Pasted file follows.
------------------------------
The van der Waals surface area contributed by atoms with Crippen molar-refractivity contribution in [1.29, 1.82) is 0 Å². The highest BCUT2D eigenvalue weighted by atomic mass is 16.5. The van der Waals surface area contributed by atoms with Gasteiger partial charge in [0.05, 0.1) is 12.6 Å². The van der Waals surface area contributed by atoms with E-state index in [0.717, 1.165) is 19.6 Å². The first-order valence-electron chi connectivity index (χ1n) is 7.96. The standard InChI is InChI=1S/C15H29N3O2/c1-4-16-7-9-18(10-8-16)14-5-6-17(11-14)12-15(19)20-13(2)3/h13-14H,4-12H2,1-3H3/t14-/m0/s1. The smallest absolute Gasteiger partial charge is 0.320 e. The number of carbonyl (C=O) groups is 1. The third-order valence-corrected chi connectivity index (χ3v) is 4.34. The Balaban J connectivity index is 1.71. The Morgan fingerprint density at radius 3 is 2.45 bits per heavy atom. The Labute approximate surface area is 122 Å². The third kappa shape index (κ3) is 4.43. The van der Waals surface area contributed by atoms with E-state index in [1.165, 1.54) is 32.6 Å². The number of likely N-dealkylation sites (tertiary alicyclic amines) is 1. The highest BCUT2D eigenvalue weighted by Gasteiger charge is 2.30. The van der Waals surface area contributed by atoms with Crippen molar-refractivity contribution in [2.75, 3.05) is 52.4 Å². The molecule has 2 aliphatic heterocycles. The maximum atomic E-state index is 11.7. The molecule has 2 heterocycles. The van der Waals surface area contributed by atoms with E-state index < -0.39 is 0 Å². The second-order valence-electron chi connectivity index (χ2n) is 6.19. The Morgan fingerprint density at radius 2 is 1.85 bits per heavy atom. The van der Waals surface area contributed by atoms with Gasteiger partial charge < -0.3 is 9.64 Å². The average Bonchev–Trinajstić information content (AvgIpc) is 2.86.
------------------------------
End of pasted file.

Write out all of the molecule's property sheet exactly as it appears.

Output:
The van der Waals surface area contributed by atoms with Crippen molar-refractivity contribution in [1.29, 1.82) is 0 Å². The highest BCUT2D eigenvalue weighted by atomic mass is 16.5. The van der Waals surface area contributed by atoms with Gasteiger partial charge in [0.05, 0.1) is 12.6 Å². The van der Waals surface area contributed by atoms with E-state index in [0.717, 1.165) is 19.6 Å². The first-order valence-electron chi connectivity index (χ1n) is 7.96. The standard InChI is InChI=1S/C15H29N3O2/c1-4-16-7-9-18(10-8-16)14-5-6-17(11-14)12-15(19)20-13(2)3/h13-14H,4-12H2,1-3H3/t14-/m0/s1. The smallest absolute Gasteiger partial charge is 0.320 e. The number of carbonyl (C=O) groups is 1. The third-order valence-corrected chi connectivity index (χ3v) is 4.34. The Balaban J connectivity index is 1.71. The Morgan fingerprint density at radius 3 is 2.45 bits per heavy atom. The Labute approximate surface area is 122 Å². The third kappa shape index (κ3) is 4.43. The van der Waals surface area contributed by atoms with E-state index in [1.165, 1.54) is 32.6 Å². The number of likely N-dealkylation sites (tertiary alicyclic amines) is 1. The highest BCUT2D eigenvalue weighted by Gasteiger charge is 2.30. The van der Waals surface area contributed by atoms with Crippen molar-refractivity contribution in [2.75, 3.05) is 52.4 Å². The molecule has 2 aliphatic heterocycles. The maximum atomic E-state index is 11.7. The molecule has 2 heterocycles. The van der Waals surface area contributed by atoms with E-state index < -0.39 is 0 Å². The second-order valence-electron chi connectivity index (χ2n) is 6.19. The Morgan fingerprint density at radius 2 is 1.85 bits per heavy atom. The van der Waals surface area contributed by atoms with Gasteiger partial charge < -0.3 is 9.64 Å². The average Bonchev–Trinajstić information content (AvgIpc) is 2.86.